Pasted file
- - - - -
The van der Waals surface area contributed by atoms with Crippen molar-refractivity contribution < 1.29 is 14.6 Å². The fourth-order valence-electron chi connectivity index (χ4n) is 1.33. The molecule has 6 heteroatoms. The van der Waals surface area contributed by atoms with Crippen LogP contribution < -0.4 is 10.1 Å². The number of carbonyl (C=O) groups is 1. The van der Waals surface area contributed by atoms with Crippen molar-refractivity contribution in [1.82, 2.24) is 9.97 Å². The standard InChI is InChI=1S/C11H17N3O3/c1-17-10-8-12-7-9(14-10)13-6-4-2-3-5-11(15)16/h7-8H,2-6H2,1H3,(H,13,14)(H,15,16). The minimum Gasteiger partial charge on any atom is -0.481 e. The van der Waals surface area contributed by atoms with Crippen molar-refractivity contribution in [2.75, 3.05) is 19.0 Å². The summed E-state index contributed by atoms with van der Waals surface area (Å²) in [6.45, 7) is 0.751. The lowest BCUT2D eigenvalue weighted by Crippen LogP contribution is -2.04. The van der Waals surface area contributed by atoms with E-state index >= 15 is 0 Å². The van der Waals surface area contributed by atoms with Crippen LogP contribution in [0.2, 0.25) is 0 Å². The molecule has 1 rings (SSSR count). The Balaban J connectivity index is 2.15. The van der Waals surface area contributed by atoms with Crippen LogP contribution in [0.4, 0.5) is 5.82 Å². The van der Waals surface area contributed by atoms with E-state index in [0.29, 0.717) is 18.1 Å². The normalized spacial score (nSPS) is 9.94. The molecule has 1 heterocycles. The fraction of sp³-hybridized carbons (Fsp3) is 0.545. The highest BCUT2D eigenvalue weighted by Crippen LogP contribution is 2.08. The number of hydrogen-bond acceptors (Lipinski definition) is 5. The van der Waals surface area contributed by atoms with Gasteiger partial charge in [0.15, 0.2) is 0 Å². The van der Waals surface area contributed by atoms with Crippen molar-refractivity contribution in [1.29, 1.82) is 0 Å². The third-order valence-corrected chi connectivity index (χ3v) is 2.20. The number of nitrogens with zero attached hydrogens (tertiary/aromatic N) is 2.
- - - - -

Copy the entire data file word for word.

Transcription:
The van der Waals surface area contributed by atoms with Crippen molar-refractivity contribution < 1.29 is 14.6 Å². The fourth-order valence-electron chi connectivity index (χ4n) is 1.33. The molecule has 6 heteroatoms. The van der Waals surface area contributed by atoms with Crippen LogP contribution < -0.4 is 10.1 Å². The number of carbonyl (C=O) groups is 1. The van der Waals surface area contributed by atoms with Crippen molar-refractivity contribution in [1.82, 2.24) is 9.97 Å². The standard InChI is InChI=1S/C11H17N3O3/c1-17-10-8-12-7-9(14-10)13-6-4-2-3-5-11(15)16/h7-8H,2-6H2,1H3,(H,13,14)(H,15,16). The minimum Gasteiger partial charge on any atom is -0.481 e. The van der Waals surface area contributed by atoms with Crippen molar-refractivity contribution in [2.75, 3.05) is 19.0 Å². The summed E-state index contributed by atoms with van der Waals surface area (Å²) in [6.45, 7) is 0.751. The lowest BCUT2D eigenvalue weighted by Crippen LogP contribution is -2.04. The van der Waals surface area contributed by atoms with E-state index >= 15 is 0 Å². The van der Waals surface area contributed by atoms with Crippen LogP contribution in [0.2, 0.25) is 0 Å². The molecule has 1 rings (SSSR count). The Balaban J connectivity index is 2.15. The van der Waals surface area contributed by atoms with Crippen LogP contribution in [0.4, 0.5) is 5.82 Å². The van der Waals surface area contributed by atoms with E-state index in [0.29, 0.717) is 18.1 Å². The normalized spacial score (nSPS) is 9.94. The molecule has 1 heterocycles. The fraction of sp³-hybridized carbons (Fsp3) is 0.545. The highest BCUT2D eigenvalue weighted by Crippen LogP contribution is 2.08. The number of hydrogen-bond acceptors (Lipinski definition) is 5. The van der Waals surface area contributed by atoms with Gasteiger partial charge in [0.15, 0.2) is 0 Å². The van der Waals surface area contributed by atoms with Crippen molar-refractivity contribution in [1.29, 1.82) is 0 Å². The third-order valence-corrected chi connectivity index (χ3v) is 2.20. The number of nitrogens with zero attached hydrogens (tertiary/aromatic N) is 2.